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Prevention And Communication Are Essential To Treating Heart Disease

Like the tick . . . tick . . . tick of a time bomb, Jeffrey Novack sensed that he might be on the verge of a heart attack. With intermittent chest pains and a family history of heart disease, Mr. Novack scheduled a consultation with Eric H. Steinberg, D.O., FACP, FACC, FCCP, a board-certified clinical cardiologist affiliated with South Nassau Communities Hospital.

An angiogram confirmed what Dr. Steinberg suspected—a 98% arterial blockage that was immediately opened with a stent. Certainly, Dr. Steinberg’s experience and expertise were vital to the successful diagnosis and outcome. However, Mr. Novack says that all the time that Dr. Steinberg spent talking and explaining things to him before and after the procedure were equally as important.

Cardiovascular disease is the number-one cause of death in the United States, accounting for one in every three deaths. On average, one American dies every 40 seconds of cardiovascular disease—disorders of the heart and blood vessels. However, according to the Centers for Disease Control and Prevention (CDC), the age-adjusted rate of deaths attributed to heart disease is down 25.8 percent since 1999.

Whether you have or have not been treated for coronary artery disease, it’s never too late to follow the age-old advice of the late great Benjamin Franklin, who said, “An ounce of prevention is worth a pound of cure.” Dr. Steinberg strongly recommends taking the following steps to improve your heart health:

Quit smoking.

Control cholesterol; total cholesterol should be less than 200 mg/dL.

Monitor your blood pressure, which should be below 120/80 mm/Hg.

Eat foods that are low in saturated fat, cholesterol, and trans-fat (partially hydrogenated fats).

Exercise; 30 minutes of brisk walking on most days of the week is all it takes.

Watch your weight; normal body mass index (BMI) ranges from 18.5 to 24.9 kg/m2.

Symptoms of a heart attack or heart disease include: pain or discomfort in the center of the chest or other areas of the upper body, including the arms, back, neck, jaw or stomach; shortness of breath; breaking out in a cold sweat; nausea; and light-headedness.

In the event that you, a loved one, or friend need expert, advanced, and potentially lifesaving heart care, you need look no further than your neighborhood. That’s where you’ll find Dr. Steinberg and South Nassau’s Center for Cardiovascular Health.

Board-certified in cardiology and nuclear cardiology, Dr. Steinberg practices at Comprehensive Cardiology of Long Island, PLLC—an affiliate of South Nassau Communities Hospital, conveniently located at 1200 West Broadway in Hewlett.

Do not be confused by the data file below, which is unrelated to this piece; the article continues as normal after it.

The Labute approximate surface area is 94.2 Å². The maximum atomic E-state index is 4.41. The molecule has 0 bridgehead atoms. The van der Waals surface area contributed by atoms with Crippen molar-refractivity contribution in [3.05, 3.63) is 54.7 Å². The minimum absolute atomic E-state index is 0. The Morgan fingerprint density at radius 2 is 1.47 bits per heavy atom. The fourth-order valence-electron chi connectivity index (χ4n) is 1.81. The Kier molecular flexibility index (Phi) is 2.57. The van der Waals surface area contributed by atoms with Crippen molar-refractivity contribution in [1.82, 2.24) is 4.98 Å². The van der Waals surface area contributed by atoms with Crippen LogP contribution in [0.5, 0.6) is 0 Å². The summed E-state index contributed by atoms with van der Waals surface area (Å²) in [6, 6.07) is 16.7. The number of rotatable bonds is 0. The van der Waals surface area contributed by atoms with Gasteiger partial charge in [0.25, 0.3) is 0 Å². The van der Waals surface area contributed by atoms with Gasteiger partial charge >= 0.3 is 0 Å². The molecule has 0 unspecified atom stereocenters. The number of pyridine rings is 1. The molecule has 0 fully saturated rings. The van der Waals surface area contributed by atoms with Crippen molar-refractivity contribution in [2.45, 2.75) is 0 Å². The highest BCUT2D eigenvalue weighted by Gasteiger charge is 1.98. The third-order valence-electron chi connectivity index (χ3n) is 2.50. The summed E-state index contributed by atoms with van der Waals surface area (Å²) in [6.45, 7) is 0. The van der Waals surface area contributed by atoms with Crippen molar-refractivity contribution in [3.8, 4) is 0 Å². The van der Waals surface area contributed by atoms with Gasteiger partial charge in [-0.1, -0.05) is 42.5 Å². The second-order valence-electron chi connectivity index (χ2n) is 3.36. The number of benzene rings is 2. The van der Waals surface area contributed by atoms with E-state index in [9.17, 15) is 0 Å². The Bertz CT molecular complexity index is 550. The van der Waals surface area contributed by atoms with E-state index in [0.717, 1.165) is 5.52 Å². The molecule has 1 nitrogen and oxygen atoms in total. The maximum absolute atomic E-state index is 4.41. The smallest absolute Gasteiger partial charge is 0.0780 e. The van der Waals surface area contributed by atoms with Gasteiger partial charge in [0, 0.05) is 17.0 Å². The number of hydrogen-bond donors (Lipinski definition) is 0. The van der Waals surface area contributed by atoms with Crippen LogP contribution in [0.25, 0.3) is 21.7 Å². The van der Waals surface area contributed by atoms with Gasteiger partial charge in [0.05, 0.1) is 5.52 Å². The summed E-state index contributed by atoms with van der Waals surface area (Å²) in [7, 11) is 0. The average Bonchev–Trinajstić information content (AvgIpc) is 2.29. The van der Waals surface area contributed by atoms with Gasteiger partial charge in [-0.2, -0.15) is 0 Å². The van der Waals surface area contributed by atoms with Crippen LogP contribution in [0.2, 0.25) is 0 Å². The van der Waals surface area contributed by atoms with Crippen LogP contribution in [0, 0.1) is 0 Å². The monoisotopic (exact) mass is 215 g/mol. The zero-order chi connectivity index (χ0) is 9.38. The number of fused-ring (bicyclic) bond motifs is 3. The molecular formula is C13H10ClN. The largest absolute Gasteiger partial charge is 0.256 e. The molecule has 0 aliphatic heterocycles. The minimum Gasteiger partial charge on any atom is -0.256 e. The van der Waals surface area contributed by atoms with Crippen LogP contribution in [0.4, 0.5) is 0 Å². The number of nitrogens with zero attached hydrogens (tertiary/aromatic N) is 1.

After receiving a B.A. from Washington University in St. Louis, an M.S. from Yeshiva University in N.Y. and a D.O. degree from Nova Southeastern University in Florida, Dr. Steinberg completed his medical residency at Long Island Jewish Medical Center and his Cardiology Fellowship at NYU. He was chief of noninvasive cardiology at the Manhattan VA Medical Center prior to entering private practice on the South Shore of Long Island 18 years ago.

Dr. Steinberg has published several peer-reviewed articles about transesophageal echo, dobutamine echo, and nuclear stress testing and has won top prizes in research competitions hosted by the American College of Physicians and American Society of Echocardiography. He is a fellow of the American College of Physicians, American College of Cardiology, and American College of Chest Physicians. Dr. Steinberg is also fluent in Hebrew and Yiddish.

Dr. Steinberg offers expertise in all aspects of noninvasive cardiology. Comprehensive Cardiology of Long Island, PLLC, takes pride in offering the Five Towns and surrounding areas with the latest in cardiac diagnostic technology and patient comfort. Its affiliation with South Nassau Communities Hospital ensures that patients have immediate access to the most advanced and innovative tools for diagnostic and therapeutic interventions. In addition to having a full range of state-of-the-art cardiac diagnostic services, it is one of only a few Long Island centers that also offers a specialized noninvasive treatment for refractory angina, known as Enhanced External Counterpulsation (EECP).

For more information about Comprehensive Cardiology of Long Island, PLLC, and South Nassau’s Center for Cardiovascular Health, or to schedule an appointment, please call 516-887-7000. v

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Posted by on January 23, 2014. Filed under In This Week's Edition. You can follow any responses to this entry through the RSS 2.0. Both comments and pings are currently closed.